Which Dog Obedience Collar to Choose?

Once your Rottweiler puppy begins to settle into its new home, you will want to begin training to get it acquainted with a collar and leash. You’ll have many types of collars to choose from, but in the beginning, a flat collar is best. A flat collar is one that does not tighten around the puppy’s neck when leash pressure is applied. Don’t be misled into thinking a harness is somehow safer or more humane. A harness can be used later, once your pup has learned to walk properly beside you while wearing a collar.

The purpose of a flat collar is twofold. First, it introduces the puppy to the idea of being restrained in its ability to go where it pleases, and secondly, it teaches the pup the concept of being guided by leash pressure. Using leash pressure to train is beyond the scope of this article and will be covered at length in the future. At eight weeks old, it’s best to find a soft, adjustable nylon collar with a sturdy plastic snap mechanism. This will be both comfortable and secure. The fit should be snug, but not tight.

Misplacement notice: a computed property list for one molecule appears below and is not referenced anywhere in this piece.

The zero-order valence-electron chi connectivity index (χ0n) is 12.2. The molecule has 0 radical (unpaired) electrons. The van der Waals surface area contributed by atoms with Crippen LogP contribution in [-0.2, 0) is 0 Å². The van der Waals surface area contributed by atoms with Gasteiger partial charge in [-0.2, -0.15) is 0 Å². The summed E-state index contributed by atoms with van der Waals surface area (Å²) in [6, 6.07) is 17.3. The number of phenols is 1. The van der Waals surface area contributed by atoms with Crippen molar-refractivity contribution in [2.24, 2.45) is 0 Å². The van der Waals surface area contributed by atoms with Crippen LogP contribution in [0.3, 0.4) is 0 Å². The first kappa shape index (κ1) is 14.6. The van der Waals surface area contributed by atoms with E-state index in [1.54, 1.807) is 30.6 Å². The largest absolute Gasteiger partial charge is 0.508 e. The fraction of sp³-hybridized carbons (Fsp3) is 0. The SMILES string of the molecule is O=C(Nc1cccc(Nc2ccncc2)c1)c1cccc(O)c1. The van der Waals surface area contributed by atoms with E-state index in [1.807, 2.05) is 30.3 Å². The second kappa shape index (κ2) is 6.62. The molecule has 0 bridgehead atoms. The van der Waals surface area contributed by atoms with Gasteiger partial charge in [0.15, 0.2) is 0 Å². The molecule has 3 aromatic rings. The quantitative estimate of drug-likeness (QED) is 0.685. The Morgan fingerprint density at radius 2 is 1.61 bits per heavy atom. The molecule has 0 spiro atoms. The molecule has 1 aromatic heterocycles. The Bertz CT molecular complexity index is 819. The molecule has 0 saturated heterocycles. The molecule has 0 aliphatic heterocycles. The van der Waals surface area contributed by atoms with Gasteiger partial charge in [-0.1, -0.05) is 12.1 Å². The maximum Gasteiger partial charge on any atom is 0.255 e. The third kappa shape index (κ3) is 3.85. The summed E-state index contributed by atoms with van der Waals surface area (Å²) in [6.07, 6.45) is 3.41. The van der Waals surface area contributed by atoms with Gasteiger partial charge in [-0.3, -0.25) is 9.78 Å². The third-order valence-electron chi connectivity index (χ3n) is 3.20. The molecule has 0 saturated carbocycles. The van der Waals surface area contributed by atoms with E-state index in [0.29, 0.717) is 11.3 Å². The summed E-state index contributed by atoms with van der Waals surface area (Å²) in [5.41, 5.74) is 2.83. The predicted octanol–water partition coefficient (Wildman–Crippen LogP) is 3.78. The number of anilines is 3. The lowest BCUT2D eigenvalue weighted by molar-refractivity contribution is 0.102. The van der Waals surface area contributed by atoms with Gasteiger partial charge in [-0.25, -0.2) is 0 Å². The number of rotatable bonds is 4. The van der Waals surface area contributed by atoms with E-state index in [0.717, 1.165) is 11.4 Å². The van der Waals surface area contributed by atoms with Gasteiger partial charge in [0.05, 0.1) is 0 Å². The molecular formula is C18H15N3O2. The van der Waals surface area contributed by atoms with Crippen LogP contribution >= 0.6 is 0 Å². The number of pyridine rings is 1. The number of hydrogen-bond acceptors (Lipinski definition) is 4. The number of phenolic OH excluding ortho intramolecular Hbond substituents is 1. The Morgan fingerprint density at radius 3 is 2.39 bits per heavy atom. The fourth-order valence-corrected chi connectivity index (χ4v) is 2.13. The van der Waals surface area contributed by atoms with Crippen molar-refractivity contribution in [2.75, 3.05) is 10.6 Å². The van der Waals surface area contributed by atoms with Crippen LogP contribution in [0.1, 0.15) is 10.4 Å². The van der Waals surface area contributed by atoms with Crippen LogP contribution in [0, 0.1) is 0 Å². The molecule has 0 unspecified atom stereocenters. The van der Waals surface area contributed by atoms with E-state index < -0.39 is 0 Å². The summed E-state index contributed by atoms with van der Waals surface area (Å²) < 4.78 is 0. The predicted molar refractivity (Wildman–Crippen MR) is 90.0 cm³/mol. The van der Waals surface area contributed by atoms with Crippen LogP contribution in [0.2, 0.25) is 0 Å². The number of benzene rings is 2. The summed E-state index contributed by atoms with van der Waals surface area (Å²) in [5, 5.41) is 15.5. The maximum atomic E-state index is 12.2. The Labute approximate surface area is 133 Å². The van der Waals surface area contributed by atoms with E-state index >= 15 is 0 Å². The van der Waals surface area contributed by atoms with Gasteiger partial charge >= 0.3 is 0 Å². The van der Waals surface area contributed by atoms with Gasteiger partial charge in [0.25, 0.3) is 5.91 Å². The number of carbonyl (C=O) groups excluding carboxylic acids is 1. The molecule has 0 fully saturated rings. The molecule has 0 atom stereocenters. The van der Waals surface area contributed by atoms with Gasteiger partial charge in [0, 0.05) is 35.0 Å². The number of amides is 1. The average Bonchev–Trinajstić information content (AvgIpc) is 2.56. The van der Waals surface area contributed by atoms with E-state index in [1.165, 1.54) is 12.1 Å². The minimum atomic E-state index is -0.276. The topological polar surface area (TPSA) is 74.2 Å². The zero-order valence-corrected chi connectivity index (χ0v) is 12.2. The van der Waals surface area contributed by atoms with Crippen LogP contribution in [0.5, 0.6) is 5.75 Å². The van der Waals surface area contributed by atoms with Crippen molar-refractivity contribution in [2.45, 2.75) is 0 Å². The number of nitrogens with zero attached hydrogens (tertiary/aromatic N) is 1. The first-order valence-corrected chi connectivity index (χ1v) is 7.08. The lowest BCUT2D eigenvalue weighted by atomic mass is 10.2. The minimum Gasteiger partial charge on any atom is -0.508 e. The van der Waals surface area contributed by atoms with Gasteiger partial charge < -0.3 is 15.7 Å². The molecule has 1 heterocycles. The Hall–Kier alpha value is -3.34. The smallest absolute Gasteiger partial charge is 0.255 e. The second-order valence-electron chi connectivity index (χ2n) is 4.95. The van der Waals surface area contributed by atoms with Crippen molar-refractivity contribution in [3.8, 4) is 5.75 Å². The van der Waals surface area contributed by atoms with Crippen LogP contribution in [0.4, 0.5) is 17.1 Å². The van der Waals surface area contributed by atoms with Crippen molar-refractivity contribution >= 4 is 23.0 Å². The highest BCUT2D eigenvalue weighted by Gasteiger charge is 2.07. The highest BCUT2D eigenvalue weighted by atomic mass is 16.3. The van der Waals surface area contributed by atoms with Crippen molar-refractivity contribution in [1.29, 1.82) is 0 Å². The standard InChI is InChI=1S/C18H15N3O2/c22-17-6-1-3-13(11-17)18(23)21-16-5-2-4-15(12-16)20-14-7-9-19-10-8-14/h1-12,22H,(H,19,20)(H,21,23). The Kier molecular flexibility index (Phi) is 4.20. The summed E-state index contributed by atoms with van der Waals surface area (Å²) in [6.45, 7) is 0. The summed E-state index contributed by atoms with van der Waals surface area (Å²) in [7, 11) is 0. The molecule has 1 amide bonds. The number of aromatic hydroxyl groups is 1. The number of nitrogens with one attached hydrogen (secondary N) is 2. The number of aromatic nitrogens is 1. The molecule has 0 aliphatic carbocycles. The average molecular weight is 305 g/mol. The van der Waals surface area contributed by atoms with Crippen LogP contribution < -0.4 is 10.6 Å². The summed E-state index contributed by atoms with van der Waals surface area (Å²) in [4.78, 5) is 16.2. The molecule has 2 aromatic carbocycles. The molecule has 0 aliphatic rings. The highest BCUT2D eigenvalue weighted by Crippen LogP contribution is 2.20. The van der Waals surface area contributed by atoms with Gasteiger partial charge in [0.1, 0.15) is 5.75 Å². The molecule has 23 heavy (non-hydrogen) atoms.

Once your puppy has learned to walk calmly beside you, you may choose to move to a more serious dog obedience collar, such as a dominant dog collar or prong collar. A dominant dog collar, otherwise known as a “choke collar”, is one that will tighten around the dog’s neck when leash pressure is applied. A prong collar will tighten under pressure also, however, the constriction is limited by the number of prongs in the collar. These prongs are blunt metal and are designed to mimic the mother’s bite on the loose skin on the back of the neck. Care must be taken to educate oneself on the proper use of dominant dog collars and prong collars when training Rottweiler puppies up to two years old, since improper use can lead to at worst injury and least fear of these tools, thus hampering training.

The final class of dog obedience collar is the electronic collar, or e-collar. This collar is specially designed to operate via a remote control held by the handler so that the dog is not tied to a leash and can enjoy a relative amount of freedom. Signal ranges are often quite far, in excess of over a kilometer in some cases, and provide visual feedback via an lcd screen and tactile feedback via an adjustable potentiometer. Many brands are waterproof and also offer different stimulation, or “stim” levels and types. For example, “nick” is an option which relays a quick burst of electricity and “continuous” relays a signal for as long as the button is depressed, usually for no more than ten seconds. Some ecollars also offer a page function which allows the handler to trigger a vibration that can be conditioned as a recall command.